If you think you couldn’t live without your iPhone, Apple products and all the latest upgrades, then The Agony and the Ecstasy of Steve Jobs, a one-man show currently airing at the Waterloo East Theatre, may give you pause for thought. With plenty of laughs along the way, this insightful exposé of the conditions under which your gadgets are made, and the psychology of buying into the brand is an intelligently made and often uncomfortable argument against the most successful corporation in the world.
This is Apple as religion, with its devoted followers blindly following the brand. Like Richard Dawkins’ unrelenting sledgehammer of reason and impeccable logic against the great sky juju, writer Mike Daisey’s show strips Apple and their lord and saviour Steve Jobs of their mythic status and, with wit and politeness, takes you by the hand up to the attic to see their frightful and withering portraits.
A table, a chair, and a storyteller: the staging is simplicity itself. Edward Fromson pitches his performance to perfection. He’s instantly warm and engaging, humorous yet self-effacing, and perhaps most importantly of all, he’s very easy-going company. That’s important, because there’s only his voice telling you the story of The Agony and the Ecstasy of Steve Jobs, and he has the not inconsiderable task of holding your attention for eighty minutes without interval. Establishing his character as the ultimate geek, Fromson guides you through his personal relationship with Apple, from his first childhood computer (which had its own room and desk!) through to an obsessive young adult who needs every new product and upgrade.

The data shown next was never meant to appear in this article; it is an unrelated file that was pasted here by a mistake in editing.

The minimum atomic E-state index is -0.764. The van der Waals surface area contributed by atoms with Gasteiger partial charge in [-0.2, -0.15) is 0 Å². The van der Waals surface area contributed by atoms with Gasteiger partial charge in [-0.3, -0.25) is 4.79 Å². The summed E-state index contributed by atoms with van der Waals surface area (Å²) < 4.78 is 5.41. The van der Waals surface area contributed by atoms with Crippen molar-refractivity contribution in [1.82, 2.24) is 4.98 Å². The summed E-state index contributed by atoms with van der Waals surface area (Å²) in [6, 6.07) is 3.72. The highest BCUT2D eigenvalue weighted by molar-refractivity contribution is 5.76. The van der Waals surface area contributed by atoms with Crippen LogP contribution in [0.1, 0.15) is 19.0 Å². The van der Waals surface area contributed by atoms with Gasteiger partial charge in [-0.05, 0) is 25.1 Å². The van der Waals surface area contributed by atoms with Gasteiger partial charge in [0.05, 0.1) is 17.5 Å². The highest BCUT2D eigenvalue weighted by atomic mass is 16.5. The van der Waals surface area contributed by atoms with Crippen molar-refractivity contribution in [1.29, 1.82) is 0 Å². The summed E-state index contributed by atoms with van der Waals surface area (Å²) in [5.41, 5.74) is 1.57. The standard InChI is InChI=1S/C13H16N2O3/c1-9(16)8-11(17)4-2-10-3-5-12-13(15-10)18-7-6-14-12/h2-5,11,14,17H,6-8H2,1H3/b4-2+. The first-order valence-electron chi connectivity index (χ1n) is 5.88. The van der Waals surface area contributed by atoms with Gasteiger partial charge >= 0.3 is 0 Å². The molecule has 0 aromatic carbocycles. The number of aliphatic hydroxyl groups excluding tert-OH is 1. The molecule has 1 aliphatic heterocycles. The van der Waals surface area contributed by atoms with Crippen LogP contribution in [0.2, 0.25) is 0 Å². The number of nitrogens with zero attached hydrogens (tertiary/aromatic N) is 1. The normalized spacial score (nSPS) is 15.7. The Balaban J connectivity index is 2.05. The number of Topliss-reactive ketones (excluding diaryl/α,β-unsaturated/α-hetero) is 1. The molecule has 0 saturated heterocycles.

The technologically illiterate may find some aspects of the narrative over their heads (though the reverence and near-orgasmic excitement with which Fromson recounts his journey with Apple is amusing whether or not you speak the lingo), and, save for the most reclusive centenarians there are very few people in the Western world who haven’t noticed the consumer revolution that Apple have spearheaded; and following his high-profile illness and death, most people too accept that Steve Jobs was both genius and arsehole.
What may be new, and what will almost certainly stick in the minds of the show’s audiences, is Daisey’s tale of his undercover visit to China, where its guarded factories on impossible dystopian scales in which working conditions are cruelly indifferent reveals a world we try to ignore. As he astutely observes, it’s a reality unrelated to anything we have seen in the UK for over a century. It’s hard to decide whether the impressions of Chinese people are designed to lighten the mood or add to the discomfort of the story.
Put it this way: knowing its origins, you’ll never look at your iPhone in the same way again. The inference is very clear that both sides, the consumer and the Chinese labourer, are slaves to Apple.
As Daisey comments, the artificial construct of The Agony and the Ecstasy of Steve Jobs is intended as a vehicle to seed the idea in human minds to think about the human cost of their unrelenting consumer needs. The play is like a meme, the non-genetic replicator that Dawkins introduced to the world in The Selfish Gene. Watch it, understand it, and pass it on. It’s a persuasive consciousness-raiser.
The Agony and the Ecstasy of Steve Jobs has the power to change how you look at the world, because the sea of bright screens all around you in public will look different next time, and you’ll never look at the products that revolutionised our lives in quite the same way again.
Simple, powerful, effective storytelling.